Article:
Can you find the knockout blow for black? Here’s how the game ended.

All in all, I’m not sure the endgame was objectively winning, but the game looks fairly convincing. Still, I think white could have defended better somehow.

Going into the last round, it was time to take a look at the tournament situation. GMs Mark Paragua and Bryan Smith had 4.5/5 and were playing each other. GM Sergei Azarov and I were the only players with 4/5. Since we had already played each other, we got bumped down to play the 3.5-pointers.

I got white against IM Jay Bonin (2361 USCF), who was at 3.5/6. IM Bonin tried to create some chaos, but it backfired. I got a near-winning position, which I won without any real problems.

The results are in.

Back to Albany. Both GM Paragua drew and GM Azarov drew; that puts me in a 3-way tie for first. GM Bryan Smith lives in Pennsylvania, so he’s not competing for the state title. It’s only me and GM Mark Paragua. There is only one game going on, and the tiebreaks will be the same no matter the result. They are calculating them…

First tiebreak: the same!
Second tiebreak: the same!
Third tiebreak: well, have a look!

NYS Final Standings

GM Paragua wins! It’s no big deal. I still had a good tournament and a good result. I’ve redeemed myself, like I do year after year the NY State Championship.

Plus it’s obvious that I am improving! Last year I lost on the 1st tiebreak. This year, it took 3 tiebreaks. Next year, I plan on having them all even and getting NYS recognize all the winners as NYS Co-Champions :).

P.S. My opponents who lost the last round are on probation. Just kidding…

Washington International

It has been a while since I walked you through one of my tournaments. This was my first tournament as an official IM (FIDE approved my IM title on August 9th), and it felt good having the letters “IM” next to my name…

The Washington International is one of my favorite tournaments of the year. After all, I gave up my spot in US Cadets to play there. The organization is great. Wooden chess sets and clocks are provided. Oh and cookies! The pairings are done early (at least an hour before the round, with the exception of the first round), and the rounds start on time. What is even more important, also, is the strength of the field.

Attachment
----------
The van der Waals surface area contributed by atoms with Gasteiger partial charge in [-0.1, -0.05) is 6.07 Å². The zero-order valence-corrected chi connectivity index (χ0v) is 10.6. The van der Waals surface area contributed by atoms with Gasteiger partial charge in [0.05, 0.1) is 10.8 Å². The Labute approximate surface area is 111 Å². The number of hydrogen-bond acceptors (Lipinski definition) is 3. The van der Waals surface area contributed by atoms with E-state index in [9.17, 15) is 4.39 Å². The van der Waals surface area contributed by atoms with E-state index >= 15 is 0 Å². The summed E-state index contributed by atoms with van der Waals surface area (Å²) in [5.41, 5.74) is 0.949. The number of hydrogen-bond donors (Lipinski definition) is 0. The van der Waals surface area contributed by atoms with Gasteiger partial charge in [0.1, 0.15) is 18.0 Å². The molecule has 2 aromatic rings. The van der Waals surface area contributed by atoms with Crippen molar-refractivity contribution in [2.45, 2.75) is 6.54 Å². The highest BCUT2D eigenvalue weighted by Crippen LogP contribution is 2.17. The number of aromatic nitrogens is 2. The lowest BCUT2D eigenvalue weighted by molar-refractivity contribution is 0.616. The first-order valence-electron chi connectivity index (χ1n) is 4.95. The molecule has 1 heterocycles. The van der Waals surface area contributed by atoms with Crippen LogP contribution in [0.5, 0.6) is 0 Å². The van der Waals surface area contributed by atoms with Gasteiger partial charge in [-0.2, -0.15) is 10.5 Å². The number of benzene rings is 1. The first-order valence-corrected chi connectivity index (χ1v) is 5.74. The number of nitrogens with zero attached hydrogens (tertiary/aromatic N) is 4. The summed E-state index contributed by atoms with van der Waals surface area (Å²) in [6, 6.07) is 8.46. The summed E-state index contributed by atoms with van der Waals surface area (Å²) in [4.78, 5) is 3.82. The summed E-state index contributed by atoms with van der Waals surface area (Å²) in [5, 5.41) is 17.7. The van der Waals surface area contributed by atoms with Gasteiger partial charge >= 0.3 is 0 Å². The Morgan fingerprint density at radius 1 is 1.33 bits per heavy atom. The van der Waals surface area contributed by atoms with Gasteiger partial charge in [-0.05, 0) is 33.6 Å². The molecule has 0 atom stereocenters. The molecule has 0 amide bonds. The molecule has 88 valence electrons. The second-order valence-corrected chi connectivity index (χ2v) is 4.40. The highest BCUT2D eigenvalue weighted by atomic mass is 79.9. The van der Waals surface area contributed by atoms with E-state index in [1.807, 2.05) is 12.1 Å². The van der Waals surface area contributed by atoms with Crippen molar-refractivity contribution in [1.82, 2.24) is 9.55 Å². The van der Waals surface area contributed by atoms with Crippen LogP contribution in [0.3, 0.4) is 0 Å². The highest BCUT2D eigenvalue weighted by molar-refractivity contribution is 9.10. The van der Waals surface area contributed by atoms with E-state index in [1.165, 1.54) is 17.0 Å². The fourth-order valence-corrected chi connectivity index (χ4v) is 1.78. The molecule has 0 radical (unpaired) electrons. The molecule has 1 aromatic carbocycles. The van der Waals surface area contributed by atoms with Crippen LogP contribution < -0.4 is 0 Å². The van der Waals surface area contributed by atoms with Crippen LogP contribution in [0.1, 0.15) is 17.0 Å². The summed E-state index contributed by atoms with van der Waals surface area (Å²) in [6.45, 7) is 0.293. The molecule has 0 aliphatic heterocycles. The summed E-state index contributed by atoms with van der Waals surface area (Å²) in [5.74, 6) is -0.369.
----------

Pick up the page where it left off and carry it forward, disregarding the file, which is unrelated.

The field is strong; I was barely in the top half, but there also isn’t much of a tail. This makes the Washington International one of the strongest open Swiss tournaments in USA. By “strong” I mean strong for someone who is in the middle of the pack; I am by no means saying that the Washington International is harder to win than the World Open. The World Open has a huge prize fund and attracts many GMs, but there is also a tail of low-rated players playing in the open section.

While at the World Open I may get to play a significantly lower rated opponent, no such a thing happens at the Washington International. That is put in place by a simple solution: 1) put a high minimum rating with no exceptions and 2) make the entry fee system based on rating.

A minimum published rating 2100 FIDE or 2200 USCF was required and there are no exceptions even for juniors! Players who didn’t fulfill that requirement could play in the lower sections. And here’s how the entry fee system worked:

GMs, non-US IMs – Free
US IMs and WGMs – $199
FMs – $299
FIDE greater than 2200 – $349
FIDE between 2100 and 2199 – $399
FIDE between 2000 and 2099 – $600
FIDE less than 2000 – $800

The message: if you have a low FIDE, you can join! You just have to pay extra… Why, you ask? Well, many players come to 9-round tournaments to have a chance to get a norm, and there your opponents’ ratings matter a lot. An opponent with rating below 2050 won’t give you anything as far as IM norm goes. While an adjustment can be done for one, play two of those and win both games and you are in minus as far as an IM norm goes! It’s even worse for a GM norm; anybody below 2200 FIDE only ruins your average.

As a result, nobody below 2200 USCF played in the top section.

As much as I like this tournament (see cookies above) I usually get the rough end of the field at the Washington International. As I said there are no “free lunches” this tournament to get “free points” against, and one just cannot get a break However, this is a tournament where I can get reasonable opponents without scoring massive; it’s not every day that with a score of 3.5/6 someone with my rating gets to play a 2600+ FIDE GM.

Anyway, off to my tournament!

Rounds 1-3: so far, so good.

In round 1, I was white against Arthur Macaspac (2034 FIDE, 2200 USCF). I won a fairly unusual but smooth game. A little excerpt.

Macaspac

White to move

I like playing moves like 19.Ra4!, especially when they’re good!

In round 2, I was black against IM Andrey Gorovets (2527 FIDE, 2602 USCF). It was a reasonable draw where I had chances to get an edge had I played better. You can check the game out here, since I made it to the top boards.

In round 3, I was white against IM John Burke (2489 FIDE, 2554 USCF). I’ve played him many times (the official track record going into this game was 1 win for him and 4 draws). OK, what to do against him? I decided to go into heavy theory. I had some good preparation and found some good stuff… it looked like I could play for an advantage with near-zero risk.

Except that my prep wasn’t good enough. John had a novelty up his sleeve that practically equalized the game immediately.

So OK, I was 2/3. A reasonable situation. As long as I didn’t lose, I’d continue playing up…

Rounds 4-5: “Bishops are good, knights are bad.” – MVL

The winner of the Sinquefield Cup just told the world his theory about everything chess-related. It worked for MVL, and I decided to see if it would work for me.

I’m half-joking.